Loans not helpful for some students

Balances becoming harder to repay thanks to higher interest rates

By Steffi Shook |

With financial aid, grants and scholarships, paying for college is a piece of cake, right? Unfortunately, funding your education isn’t as easy as receiving a check from Uncle Sam.

With federal student aid declining and strict limits on federal loans, many students are looking elsewhere to make ends meet when it comes to higher education.

According to a report issued by the College Board, private loans are the fastest growing sector of the student loan industry. College students borrowed $17.3 billion in private loans during the 2005-06 school year; that is a 913 percent increase from a decade ago.

These statistics come as no surprise considering tuition and fees have increased by 41 percent at public universities and 17 percent at private universities since 2001. Private loans are often a student’s only option to bridge the gap between government loans and skyrocketing tuition costs. These loans, however, can lead to bigger problems.

“I am concerned about my student loans affecting my ability to keep a healthy and satisfied family after college,” sophomore Bobbi Wirkner said.

Wirkner is not the only student that is concerned about private loans affecting her life after college.

Nearly two out of every three undergraduate students are going into debt to go to college, according to the Department of Education’s National Center for Education Statistics.

The center also said the average college graduate owes more than $19,000. Unlike federal student loans, the federal government does not guarantee private loans. Because the government places no limits on the interest rates and fees private lenders can charge, some have variable rates up to 19 percent.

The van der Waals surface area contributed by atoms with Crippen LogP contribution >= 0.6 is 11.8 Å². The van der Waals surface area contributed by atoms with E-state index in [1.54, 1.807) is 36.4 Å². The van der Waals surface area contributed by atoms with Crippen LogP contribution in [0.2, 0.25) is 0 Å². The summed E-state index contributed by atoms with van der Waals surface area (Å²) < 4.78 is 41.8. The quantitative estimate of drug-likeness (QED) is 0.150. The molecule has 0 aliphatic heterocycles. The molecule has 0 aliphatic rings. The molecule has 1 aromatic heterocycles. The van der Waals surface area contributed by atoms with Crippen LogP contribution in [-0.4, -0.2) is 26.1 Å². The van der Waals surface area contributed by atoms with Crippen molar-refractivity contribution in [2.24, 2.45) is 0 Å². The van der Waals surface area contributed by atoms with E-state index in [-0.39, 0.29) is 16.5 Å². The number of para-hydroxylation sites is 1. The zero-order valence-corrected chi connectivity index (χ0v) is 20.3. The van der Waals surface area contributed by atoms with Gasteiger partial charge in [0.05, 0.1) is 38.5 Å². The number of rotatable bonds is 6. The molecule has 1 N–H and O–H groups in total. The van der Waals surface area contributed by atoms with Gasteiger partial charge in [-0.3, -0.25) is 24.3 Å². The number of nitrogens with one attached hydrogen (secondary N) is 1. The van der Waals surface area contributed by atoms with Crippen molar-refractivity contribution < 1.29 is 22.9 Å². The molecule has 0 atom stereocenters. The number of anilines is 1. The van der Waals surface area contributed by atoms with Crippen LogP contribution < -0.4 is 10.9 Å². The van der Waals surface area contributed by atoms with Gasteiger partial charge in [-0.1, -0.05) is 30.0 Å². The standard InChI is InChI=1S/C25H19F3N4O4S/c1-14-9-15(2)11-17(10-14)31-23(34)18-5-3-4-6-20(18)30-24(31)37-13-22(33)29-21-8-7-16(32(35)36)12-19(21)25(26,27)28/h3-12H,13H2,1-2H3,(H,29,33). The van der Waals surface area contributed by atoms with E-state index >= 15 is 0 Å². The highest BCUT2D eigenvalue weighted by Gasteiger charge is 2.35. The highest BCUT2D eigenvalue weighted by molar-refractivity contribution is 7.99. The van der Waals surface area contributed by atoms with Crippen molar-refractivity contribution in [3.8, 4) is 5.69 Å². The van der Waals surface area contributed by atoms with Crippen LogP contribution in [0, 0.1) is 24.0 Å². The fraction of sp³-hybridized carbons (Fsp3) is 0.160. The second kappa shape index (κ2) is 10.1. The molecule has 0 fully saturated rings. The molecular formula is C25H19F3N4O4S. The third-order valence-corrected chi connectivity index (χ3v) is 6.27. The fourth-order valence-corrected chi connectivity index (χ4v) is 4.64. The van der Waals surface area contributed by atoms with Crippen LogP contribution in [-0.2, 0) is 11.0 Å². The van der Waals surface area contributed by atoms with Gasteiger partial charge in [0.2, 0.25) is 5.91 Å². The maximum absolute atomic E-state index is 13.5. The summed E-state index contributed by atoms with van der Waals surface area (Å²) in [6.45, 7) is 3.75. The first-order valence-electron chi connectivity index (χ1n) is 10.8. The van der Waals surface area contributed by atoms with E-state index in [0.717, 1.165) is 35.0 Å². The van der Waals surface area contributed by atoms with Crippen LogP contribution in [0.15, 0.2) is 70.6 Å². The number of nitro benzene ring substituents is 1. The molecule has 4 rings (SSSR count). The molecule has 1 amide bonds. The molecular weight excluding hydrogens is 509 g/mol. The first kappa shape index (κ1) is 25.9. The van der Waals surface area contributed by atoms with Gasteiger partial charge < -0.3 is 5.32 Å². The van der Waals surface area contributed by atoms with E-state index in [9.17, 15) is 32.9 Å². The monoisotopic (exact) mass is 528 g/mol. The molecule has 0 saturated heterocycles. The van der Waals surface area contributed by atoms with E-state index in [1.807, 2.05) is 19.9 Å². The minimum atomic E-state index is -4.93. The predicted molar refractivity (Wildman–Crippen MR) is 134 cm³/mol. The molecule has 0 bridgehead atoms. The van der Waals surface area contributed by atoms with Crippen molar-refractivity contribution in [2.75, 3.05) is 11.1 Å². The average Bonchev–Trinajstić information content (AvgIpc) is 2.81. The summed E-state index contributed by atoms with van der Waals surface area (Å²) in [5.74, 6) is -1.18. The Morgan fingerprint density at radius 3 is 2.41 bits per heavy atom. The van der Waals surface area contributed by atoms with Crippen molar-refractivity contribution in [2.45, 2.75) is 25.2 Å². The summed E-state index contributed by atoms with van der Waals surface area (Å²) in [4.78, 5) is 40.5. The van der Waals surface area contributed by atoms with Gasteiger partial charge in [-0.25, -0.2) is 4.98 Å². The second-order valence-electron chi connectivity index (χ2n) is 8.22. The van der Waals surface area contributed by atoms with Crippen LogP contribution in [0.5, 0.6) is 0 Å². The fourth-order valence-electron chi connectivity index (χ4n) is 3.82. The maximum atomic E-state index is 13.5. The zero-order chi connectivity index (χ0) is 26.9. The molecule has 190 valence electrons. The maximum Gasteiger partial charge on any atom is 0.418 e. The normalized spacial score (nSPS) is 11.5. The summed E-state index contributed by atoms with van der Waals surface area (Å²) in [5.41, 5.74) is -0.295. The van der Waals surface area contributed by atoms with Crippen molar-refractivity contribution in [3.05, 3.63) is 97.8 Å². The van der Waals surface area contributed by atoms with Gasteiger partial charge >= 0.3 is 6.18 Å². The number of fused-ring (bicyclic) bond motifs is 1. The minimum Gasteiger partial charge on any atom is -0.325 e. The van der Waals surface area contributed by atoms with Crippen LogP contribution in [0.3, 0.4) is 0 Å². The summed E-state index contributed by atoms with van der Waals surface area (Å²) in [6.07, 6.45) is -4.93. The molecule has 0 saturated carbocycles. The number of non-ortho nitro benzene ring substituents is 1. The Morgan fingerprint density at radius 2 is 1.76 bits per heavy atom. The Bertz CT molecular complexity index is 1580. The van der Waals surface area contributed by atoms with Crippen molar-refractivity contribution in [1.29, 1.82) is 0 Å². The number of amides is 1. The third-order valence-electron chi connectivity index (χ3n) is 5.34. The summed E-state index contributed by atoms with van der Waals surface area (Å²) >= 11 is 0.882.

Currently 126 Flagler students are dealing with these private loan issues, based on information from Flagler’s Office of Financial Aid. Many students, like freshman Mary Ziegenfuss, are thankful to avoid these costly private rates.

“I’m so glad I don’t have to worry about fluctuating interest rates,” she said.

Not only are currently enrolled college students affected from these higher interest rates, but many high school students are electing not to attend college to avoid them altogether according to Speaker of the House Nancy Pelosi’s Web site.

Pelosi recently proposed House Bill Five, which would work to “make college more affordable by cutting the interest rates on student loans in half.”

Pelosi’s Web site said by the year 2020, the United States is projected to face a shortage of up to 12 million college-educated workers. She believes that this shortage is directly related to soaring student loan interest rates.

The effect of these high-cost student loans is not only financial. The organization Student Loan Justice posts thousands of testimonials about the emotional traumas caused by private student loans.

One of these stories involves a young man who committed suicide after being hounded by collectors over his student loan. Another testimony on the site is from a Florida resident who says she will never be able to buy a house because of her student debt.

When contacted about the rising interest rates of student loans, Bank of America responded that all student loan information could be found on their Web site. But viewing the interest rates required the user to submit a social security number.

Most other private loan lenders have kept quiet when it comes to this issue, despite the fact that 85 percent of private loans issued by student lending giant Sallie Mae go to undergraduate students.

With tuition costs projected to continue to rise, many students have no choice but to partake in this expensive borrowing.

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